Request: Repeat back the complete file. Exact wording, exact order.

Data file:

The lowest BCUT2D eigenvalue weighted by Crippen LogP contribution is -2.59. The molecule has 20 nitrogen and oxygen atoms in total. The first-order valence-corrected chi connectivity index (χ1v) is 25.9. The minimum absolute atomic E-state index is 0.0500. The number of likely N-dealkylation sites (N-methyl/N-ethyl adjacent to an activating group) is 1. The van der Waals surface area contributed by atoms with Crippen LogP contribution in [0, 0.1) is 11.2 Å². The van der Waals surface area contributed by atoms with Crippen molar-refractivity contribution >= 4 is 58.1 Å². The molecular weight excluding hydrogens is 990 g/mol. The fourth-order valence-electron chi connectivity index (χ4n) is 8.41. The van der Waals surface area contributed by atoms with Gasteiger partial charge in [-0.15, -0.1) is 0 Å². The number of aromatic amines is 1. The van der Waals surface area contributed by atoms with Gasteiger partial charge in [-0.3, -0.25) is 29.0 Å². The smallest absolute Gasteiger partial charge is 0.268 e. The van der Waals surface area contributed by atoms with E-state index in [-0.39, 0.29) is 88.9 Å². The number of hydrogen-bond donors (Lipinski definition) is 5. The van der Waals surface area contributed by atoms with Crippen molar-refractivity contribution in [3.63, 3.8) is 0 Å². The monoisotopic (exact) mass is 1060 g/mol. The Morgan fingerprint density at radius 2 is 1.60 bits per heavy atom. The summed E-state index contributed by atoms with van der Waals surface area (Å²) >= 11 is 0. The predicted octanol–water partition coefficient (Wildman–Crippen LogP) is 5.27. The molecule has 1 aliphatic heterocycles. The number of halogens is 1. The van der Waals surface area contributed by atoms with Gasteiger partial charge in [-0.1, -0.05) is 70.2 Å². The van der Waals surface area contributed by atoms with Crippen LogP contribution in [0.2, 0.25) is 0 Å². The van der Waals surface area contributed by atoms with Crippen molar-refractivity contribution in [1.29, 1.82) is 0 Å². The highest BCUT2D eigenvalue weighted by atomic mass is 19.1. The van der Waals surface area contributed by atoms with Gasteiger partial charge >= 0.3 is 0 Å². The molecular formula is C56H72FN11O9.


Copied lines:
The lowest BCUT2D eigenvalue weighted by Crippen LogP contribution is -2.59. The molecule has 20 nitrogen and oxygen atoms in total. The first-order valence-corrected chi connectivity index (χ1v) is 25.9. The minimum absolute atomic E-state index is 0.0500. The number of likely N-dealkylation sites (N-methyl/N-ethyl adjacent to an activating group) is 1. The van der Waals surface area contributed by atoms with Crippen LogP contribution in [0, 0.1) is 11.2 Å². The van der Waals surface area contributed by atoms with Crippen molar-refractivity contribution >= 4 is 58.1 Å². The molecular weight excluding hydrogens is 990 g/mol. The fourth-order valence-electron chi connectivity index (χ4n) is 8.41. The van der Waals surface area contributed by atoms with Gasteiger partial charge in [-0.15, -0.1) is 0 Å². The number of aromatic amines is 1. The van der Waals surface area contributed by atoms with Gasteiger partial charge in [-0.3, -0.25) is 29.0 Å². The smallest absolute Gasteiger partial charge is 0.268 e. The van der Waals surface area contributed by atoms with E-state index in [-0.39, 0.29) is 88.9 Å². The number of hydrogen-bond donors (Lipinski definition) is 5. The van der Waals surface area contributed by atoms with Crippen molar-refractivity contribution in [3.63, 3.8) is 0 Å². The monoisotopic (exact) mass is 1060 g/mol. The Morgan fingerprint density at radius 2 is 1.60 bits per heavy atom. The summed E-state index contributed by atoms with van der Waals surface area (Å²) >= 11 is 0. The predicted octanol–water partition coefficient (Wildman–Crippen LogP) is 5.27. The molecule has 1 aliphatic heterocycles. The number of halogens is 1. The van der Waals surface area contributed by atoms with Gasteiger partial charge in [-0.1, -0.05) is 70.2 Å². The van der Waals surface area contributed by atoms with Crippen LogP contribution in [0.2, 0.25) is 0 Å². The van der Waals surface area contributed by atoms with Crippen molar-refractivity contribution in [1.29, 1.82) is 0 Å². The highest BCUT2D eigenvalue weighted by atomic mass is 19.1. The van der Waals surface area contributed by atoms with Gasteiger partial charge >= 0.3 is 0 Å². The molecular formula is C56H72FN11O9.